It must be extraordinary being a resident of Portsmouth. This city, located about 100 km south west of London, is distinguished for being the only island city in the United Kingdom and the second largest city in the ceremonial county of Hampshire.
It is also the proud home of the oldest dry dock still in use and boasts famous ships such as the HMS Warrior, Mary Rose and Lord Nelson’s HMS Victory. Portsmouth was founded in 1180 by Anglo-Norman Lord Jean de Gisors. However, it is believed that there were settlers in the area before his discovery, although most of the city’s records are thought to have been destroyed by Norman invaders. De Gisors owned a fleet of ships and land on Portsea Island. He encouraged the building of houses in the area by dividing his land into plots, where merchants built houses. He also started a market.
In 1181, Portsmouth had its first real church and a chapel. In 1194, the same year that King Richard returned from captivity in Austria, Portsmouth was granted a charter, which gave various rights, including the right to hold a 15-day annual “Free Market Fair” and weekly markets. King Richard built a number of houses in the area, along with a hall. Six years later King John was to reaffirm Portsmouth’s rights. However, he also wanted to establish the area as a permanent naval base, as a result of his undying wish to invade Normandy. Docks were constructed and the Hospital of St Nicholas was built. It performed various functions including that of a hospice.
By the 14th century, trade was booming, with the import of items such as grain, wool, wheat, wax and iron.
In 1338, a French fleet raided the town. Only the hospital and the church were spared. The French were to follow with further attacks in 1377 and 1380. In 1418, Henry VII ordered the first permanent fortification of Portsmouth. A Round Tower was built at the mouth of the Tower and completed in 1426. In 1527, Henry VIII built South Sea castle and decreed Portsmouth the home of the Royal Navy he founded.
Portsmouth developed further in the Elizabethan period, as people moved to the little peninsula known as “Point”. The 17th century saw Portsmouth slide into poverty and depravation, but it regained its strength between 1625 and 1649 under Charles I. A civil war between the King and Parliament saw the navy blockade the town in 1642. Following the civil war, the town prospered and in 1650 Portsmouth had its first ship to be built in 100 years; the “Portsmouth”. It was to be followed by 12 other ships within the same year. A wharf was built in 1663, used only by the navy and the dockyard. Expansion continued into the 18th century.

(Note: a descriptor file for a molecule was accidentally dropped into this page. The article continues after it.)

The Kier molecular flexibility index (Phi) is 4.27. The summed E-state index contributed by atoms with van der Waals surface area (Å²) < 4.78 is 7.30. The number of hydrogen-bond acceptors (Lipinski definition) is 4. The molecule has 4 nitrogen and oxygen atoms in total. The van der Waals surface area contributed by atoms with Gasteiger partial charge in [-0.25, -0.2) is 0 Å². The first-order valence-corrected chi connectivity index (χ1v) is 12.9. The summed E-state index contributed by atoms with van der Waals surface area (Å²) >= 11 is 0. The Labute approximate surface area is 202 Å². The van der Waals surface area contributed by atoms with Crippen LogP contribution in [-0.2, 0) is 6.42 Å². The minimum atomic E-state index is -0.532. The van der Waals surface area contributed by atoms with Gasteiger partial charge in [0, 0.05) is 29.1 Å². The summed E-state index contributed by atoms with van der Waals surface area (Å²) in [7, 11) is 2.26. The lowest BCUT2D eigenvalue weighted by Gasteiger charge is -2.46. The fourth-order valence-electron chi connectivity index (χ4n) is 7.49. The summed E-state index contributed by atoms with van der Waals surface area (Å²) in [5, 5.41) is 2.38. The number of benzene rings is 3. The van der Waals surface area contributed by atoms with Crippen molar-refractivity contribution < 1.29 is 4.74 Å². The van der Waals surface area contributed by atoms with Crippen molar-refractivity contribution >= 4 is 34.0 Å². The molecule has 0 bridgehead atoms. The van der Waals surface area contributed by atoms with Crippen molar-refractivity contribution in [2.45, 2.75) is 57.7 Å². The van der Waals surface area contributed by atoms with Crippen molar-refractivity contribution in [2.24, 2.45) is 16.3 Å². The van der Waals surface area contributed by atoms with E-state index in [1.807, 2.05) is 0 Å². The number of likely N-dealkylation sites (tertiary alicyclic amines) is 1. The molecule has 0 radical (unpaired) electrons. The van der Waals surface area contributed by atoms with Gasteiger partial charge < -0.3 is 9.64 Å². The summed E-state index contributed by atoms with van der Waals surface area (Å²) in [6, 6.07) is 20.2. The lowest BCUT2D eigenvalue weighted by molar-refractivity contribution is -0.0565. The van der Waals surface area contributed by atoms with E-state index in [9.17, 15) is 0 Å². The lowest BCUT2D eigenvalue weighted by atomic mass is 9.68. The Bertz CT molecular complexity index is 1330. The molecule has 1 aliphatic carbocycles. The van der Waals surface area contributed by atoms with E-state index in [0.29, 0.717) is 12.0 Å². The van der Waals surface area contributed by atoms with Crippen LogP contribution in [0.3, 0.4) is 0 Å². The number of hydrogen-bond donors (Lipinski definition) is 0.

By 1900 the population had grown to nearly 200 000. The first council houses were built in 1911 in Portsea. During the Second World War, Portsmouth was targeted by the Germans and homes were destroyed in the bombings. Rebuilding began after the war, with more houses and estates mushrooming. While the dockyard was the main employer, other industries such as brewing and corset making developed in years to follow. Later, the electrical and engineering sectors took over the economy and tourism also became a major industry. Today, the birthplace of Charles Dickens has a flourishing tourism sector and remains a proud Island in the United Kingdom. After all, that sightseeing make sure you go home to a Hypnia memory foam mattress and pillow.
Ease away those aches of tired joints and muscles. Let the mattress work on the pressure points and the pillow on the neck, and you will soon wake feeling refreshed. The Hypnia collection is very much recommended to help with painful back injuries.